Most bolts are made by cold-heading and then thread rolled. A coil of
wire of the appropriate diameter is fed through from the back of a
collet type chuck which then grips tightly while a shaped heading
'hammer' whacks down onto the free end to hob the hex/philips/cheese
head form. The collet then releases and feeds the wire forward to the
required thread length, then a chisel type head comes in from the side
and shears it off.
The blanks are then rolled down an inclined channel lined with thread
chaser plates on each side which spin the shank and roll the thread
form onto it.
I saw this years ago in Birmingham when I was in the automotive
industry and was quite amazed by it, although I have to say that it
takes second place to the even more amazing automatic spring formers.
Don't know whether you could replicate this at home though, short of
turning a blank and then sparking the hex form in, or using a tiny
cutter and a dividing head to set the hex shape up.
Tony Phillips showed me a very interesting device for forming
hexagonal (or indeed square) blind holes in the SM&EE workshop at the
recent Midlands exhibition at the Fosse.
Held in the tailstock it consisted of a chuck free running on a thrust
race which was itself on a dovetail to adjust offset and mounted at a
slight angle to the axis of the tailstock so it pointed 'crossing the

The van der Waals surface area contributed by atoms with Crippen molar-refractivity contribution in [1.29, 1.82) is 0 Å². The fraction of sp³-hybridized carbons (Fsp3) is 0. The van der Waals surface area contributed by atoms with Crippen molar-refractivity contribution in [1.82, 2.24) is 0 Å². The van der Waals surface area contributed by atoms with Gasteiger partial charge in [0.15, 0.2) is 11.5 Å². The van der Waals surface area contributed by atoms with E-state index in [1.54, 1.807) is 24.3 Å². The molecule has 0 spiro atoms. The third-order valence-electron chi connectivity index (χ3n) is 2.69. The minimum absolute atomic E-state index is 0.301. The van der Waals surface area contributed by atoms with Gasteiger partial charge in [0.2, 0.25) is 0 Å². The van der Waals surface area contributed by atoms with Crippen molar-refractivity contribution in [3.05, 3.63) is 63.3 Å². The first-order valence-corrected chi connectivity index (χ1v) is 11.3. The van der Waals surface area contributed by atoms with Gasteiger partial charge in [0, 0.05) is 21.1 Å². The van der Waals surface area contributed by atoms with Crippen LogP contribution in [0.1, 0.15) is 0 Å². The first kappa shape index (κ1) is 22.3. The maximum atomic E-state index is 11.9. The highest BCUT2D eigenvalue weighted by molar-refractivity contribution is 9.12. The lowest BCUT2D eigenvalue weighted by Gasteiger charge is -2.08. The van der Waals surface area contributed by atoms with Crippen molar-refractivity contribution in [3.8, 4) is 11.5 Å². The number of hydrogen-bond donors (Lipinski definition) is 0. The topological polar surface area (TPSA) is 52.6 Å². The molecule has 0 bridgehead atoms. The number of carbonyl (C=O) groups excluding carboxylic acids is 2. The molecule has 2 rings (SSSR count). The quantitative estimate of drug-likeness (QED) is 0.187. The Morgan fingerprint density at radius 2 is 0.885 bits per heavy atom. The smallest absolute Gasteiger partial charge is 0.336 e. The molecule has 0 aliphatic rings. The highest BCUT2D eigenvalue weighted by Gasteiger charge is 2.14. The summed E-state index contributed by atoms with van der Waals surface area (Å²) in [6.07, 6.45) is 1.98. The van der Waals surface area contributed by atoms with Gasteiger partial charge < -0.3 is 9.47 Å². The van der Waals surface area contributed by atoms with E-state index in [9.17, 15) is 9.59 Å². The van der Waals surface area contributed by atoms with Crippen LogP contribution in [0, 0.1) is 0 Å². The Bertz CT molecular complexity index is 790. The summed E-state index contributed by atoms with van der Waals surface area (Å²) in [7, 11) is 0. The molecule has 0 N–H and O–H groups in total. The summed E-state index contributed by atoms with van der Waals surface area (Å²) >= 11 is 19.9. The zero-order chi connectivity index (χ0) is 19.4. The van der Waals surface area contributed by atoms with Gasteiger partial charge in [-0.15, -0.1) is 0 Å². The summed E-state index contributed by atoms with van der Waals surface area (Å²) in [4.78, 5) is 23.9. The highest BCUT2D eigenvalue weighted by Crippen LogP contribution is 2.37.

axis'. In the chuck was a cutter whose cross section was hexagonal,
but tapering rearwards to give relief.
I didn't actually see it cutting, but as I understand it the work is
held in the headstock, drilled with a hole the a/f of the hexagon and
the tailstock device brought up and feed applied using the tailstock
feed wheel. The work rotates the free running chuck 'walking' the
cutter round the hole and cutting with a shaping action.
I made a mental note to get more details from Tony when he next comes
to Marshall House.
Many thanks for that - excellent description here:
That is the way I'd do it as I have a spark eroder but beware it will
set up stress risers due to minute cracking at the roots so the bolt
head won't be as strong as if it were 'cold headed'. The 'wobbly
broach' method has me intrigued, and certainly I'd like to try it !
I have no spark eroder, and have done a special this way: make a hex
punch or broach (from a bit of Allen key) and tap that into a round
hole, preferably using a staking tool to hold things in alignment. You
might need to drill or chisel out the chips from time to time.
BTW, I often work the other way round, using a caphead as a handy source
of high tensile material.
I made a one-off stainless steel cap head screw from a piece of rod by
heating it as hot as I could in a butane flame and ramming a suitable sized
alan key into it a few times, making sure to remove the alan key before the
metal cooled enough to grip it! Then I threaded the rod with a die - and it
On 27 Oct 2005 00:10:33 -0700, mangled firstname.lastname@example.org wrote:
David, there are three articles from 'Model Engineer' magazine,
written by Martin Cleeve, that deal with this issue.
Issues 02/Feb/56:200-202; 09/Feb/56:241-243; 16/Feb/56:271-273.
They are available online via one of the many Yahoo groups and the
tireless efforts of J W Early (unfortunately I can't remember which
I could email them to you if you wish (cut toenails to reply).
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